Sometimes women with symptoms of stress incontinence or overactive bladder are unresponsive to conservative treatment.
Surgery may be an option when conservative measures have been ineffective, and incontinence continues to disrupt a woman’s life.
In comparison to many other therapies, urinary incontinence surgery is more invasive and has a higher risk of complications. However, it can also offer long-lasting relief in severe cases. The surgical options available to a patient will depend on the type of urinary incontinence that they have.
A majority of options for urinary incontinence surgery treat stress incontinence. But low-risk surgical options are available for other bladder issues, including an overactive bladder, also known as an urgency-frequency syndrome or urge incontinence.
Plastic surgeon Dr. Paul McCluskey provides vaginal surgery to patients in Atlanta, Buckhead, Georgia, and surrounding locations.
Things to Consider
Prior to undergoing urinary incontinence surgery, the patient should:
Get a Correct Diagnosis
Various types of incontinence necessitate different surgical approaches. The doctor might refer the patient to an incontinence specialist, urologist, or urogynecologist for further diagnostic assessment.
Think about your Plans for having Children
The doctor might recommend waiting for surgery until the patient has finished childbearing. The strain of pregnancy and childbirth on the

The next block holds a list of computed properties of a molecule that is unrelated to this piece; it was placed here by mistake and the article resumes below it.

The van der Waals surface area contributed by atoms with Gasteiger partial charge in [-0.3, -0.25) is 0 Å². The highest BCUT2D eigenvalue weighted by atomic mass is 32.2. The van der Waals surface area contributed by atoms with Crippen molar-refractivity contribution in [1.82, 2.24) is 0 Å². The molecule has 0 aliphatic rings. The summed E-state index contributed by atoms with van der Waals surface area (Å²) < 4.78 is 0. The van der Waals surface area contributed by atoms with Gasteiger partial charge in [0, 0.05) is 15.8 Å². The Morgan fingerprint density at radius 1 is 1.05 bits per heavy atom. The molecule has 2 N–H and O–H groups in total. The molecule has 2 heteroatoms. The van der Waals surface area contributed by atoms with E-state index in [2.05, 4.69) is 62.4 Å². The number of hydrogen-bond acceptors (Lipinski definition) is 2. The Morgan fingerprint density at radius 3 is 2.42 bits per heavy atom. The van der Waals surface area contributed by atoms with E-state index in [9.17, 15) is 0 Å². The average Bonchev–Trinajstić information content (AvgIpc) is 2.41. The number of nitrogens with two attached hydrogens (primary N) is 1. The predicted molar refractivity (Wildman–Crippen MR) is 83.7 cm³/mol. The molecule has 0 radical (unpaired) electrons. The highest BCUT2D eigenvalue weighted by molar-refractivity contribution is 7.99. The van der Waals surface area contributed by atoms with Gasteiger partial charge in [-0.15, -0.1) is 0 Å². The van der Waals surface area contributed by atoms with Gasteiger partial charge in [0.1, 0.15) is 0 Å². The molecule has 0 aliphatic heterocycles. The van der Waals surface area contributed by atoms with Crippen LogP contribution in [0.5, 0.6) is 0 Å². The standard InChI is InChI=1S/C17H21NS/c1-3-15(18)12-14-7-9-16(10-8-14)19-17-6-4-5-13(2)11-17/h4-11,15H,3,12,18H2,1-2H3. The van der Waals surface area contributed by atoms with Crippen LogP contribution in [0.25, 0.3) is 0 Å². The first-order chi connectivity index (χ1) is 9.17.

urethra, bladder, and supportive tissues might reverse the advantages of a surgical fix.
Understand that Surgery only Addresses the Issue it is Meant to Treat
Surgery is not a cure for all urinary incontinence. For example, in case a patient suffers from mixed incontinence (a combination of overactive bladder and stress incontinence) surgery might improve their stress incontinence but not overactive bladder. They might need drugs and physical therapy following surgery to treat overactive bladder.
Sling Procedures to treat Stress Incontinence
Most surgical treatments for stress incontinence can be categorized as sling procedures and bladder neck suspension procedures.
In a sling procedure, the surgeon uses strips of synthetic mesh, the patient’s own tissue, or at times, animal or donor tissue to make a sling or “hammock” under the tube that takes urine from the bladder (urethra) or the region of dense muscle where the bladder attaches to the urethra (bladder neck). The sling offers support to the urethra and helps it remain closed, particularly when the patient sneezes or coughs so that there is no leakage of urine.
The condition of the patient determines which sling procedure is most suitable for them. Discussing the risks and advantages of each type of sling procedure with the surgeon can help the patient make a well-considered decision.
Suspension Procedures to treat Stress Incontinence
A bladder neck suspension fortifies the urethra and bladder neck. This controls the sagging and offers something for the urethra to press against to prevent urine leakage.
In this procedure, the surgeon places an incision in the lower abdomen and undertakes the surgery through tiny incisions using narrow instruments and a video camera (laparoscopic surgery). The surgeon will secure the sutures (stitches) in the tissue near the bladder neck.
The patient will need general or spinal anesthesia for bladder neck suspension undertaken abdominally. The healing will take several weeks, and the patient may need to use a urinary catheter until they can urinate normally. In the case of laparoscopic surgery, the recovery process is likely to be faster and easier.
Plastic surgeon Dr. Paul McCluskey receives patients from Atlanta, Buckhead, Georgia, and nearby areas for vaginal rejuvenation.
Serving patients in and around Atlanta, Buckhead, Roswell, Marietta, Georgia and surrounding areas.